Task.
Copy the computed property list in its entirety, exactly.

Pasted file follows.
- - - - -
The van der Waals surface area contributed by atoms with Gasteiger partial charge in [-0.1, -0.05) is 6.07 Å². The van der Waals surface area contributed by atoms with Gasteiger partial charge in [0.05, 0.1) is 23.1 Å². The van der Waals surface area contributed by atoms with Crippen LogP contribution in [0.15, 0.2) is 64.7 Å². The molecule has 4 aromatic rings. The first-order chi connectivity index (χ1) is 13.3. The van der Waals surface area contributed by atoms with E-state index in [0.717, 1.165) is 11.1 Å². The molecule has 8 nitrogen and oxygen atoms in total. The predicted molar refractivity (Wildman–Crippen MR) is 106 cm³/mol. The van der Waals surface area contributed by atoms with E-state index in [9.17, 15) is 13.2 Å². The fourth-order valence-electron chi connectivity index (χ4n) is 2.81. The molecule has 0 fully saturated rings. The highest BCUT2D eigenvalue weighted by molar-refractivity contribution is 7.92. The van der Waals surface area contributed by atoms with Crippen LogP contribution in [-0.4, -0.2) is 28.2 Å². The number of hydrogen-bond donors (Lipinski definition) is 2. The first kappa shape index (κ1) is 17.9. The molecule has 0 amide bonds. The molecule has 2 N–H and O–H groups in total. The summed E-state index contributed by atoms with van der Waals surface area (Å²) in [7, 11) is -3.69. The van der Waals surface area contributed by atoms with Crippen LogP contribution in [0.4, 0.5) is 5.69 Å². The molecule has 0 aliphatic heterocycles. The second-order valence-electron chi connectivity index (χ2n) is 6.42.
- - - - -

The van der Waals surface area contributed by atoms with Gasteiger partial charge in [-0.1, -0.05) is 6.07 Å². The van der Waals surface area contributed by atoms with Gasteiger partial charge in [0.05, 0.1) is 23.1 Å². The van der Waals surface area contributed by atoms with Crippen LogP contribution in [0.15, 0.2) is 64.7 Å². The molecule has 4 aromatic rings. The first-order chi connectivity index (χ1) is 13.3. The van der Waals surface area contributed by atoms with E-state index in [0.717, 1.165) is 11.1 Å². The molecule has 8 nitrogen and oxygen atoms in total. The predicted molar refractivity (Wildman–Crippen MR) is 106 cm³/mol. The van der Waals surface area contributed by atoms with E-state index in [9.17, 15) is 13.2 Å². The fourth-order valence-electron chi connectivity index (χ4n) is 2.81. The molecule has 0 fully saturated rings. The highest BCUT2D eigenvalue weighted by molar-refractivity contribution is 7.92. The van der Waals surface area contributed by atoms with Crippen LogP contribution in [-0.4, -0.2) is 28.2 Å². The number of hydrogen-bond donors (Lipinski definition) is 2. The first kappa shape index (κ1) is 17.9. The molecule has 0 amide bonds. The molecule has 2 N–H and O–H groups in total. The summed E-state index contributed by atoms with van der Waals surface area (Å²) in [7, 11) is -3.69. The van der Waals surface area contributed by atoms with Crippen LogP contribution in [0.4, 0.5) is 5.69 Å². The molecule has 0 aliphatic heterocycles. The second-order valence-electron chi connectivity index (χ2n) is 6.42.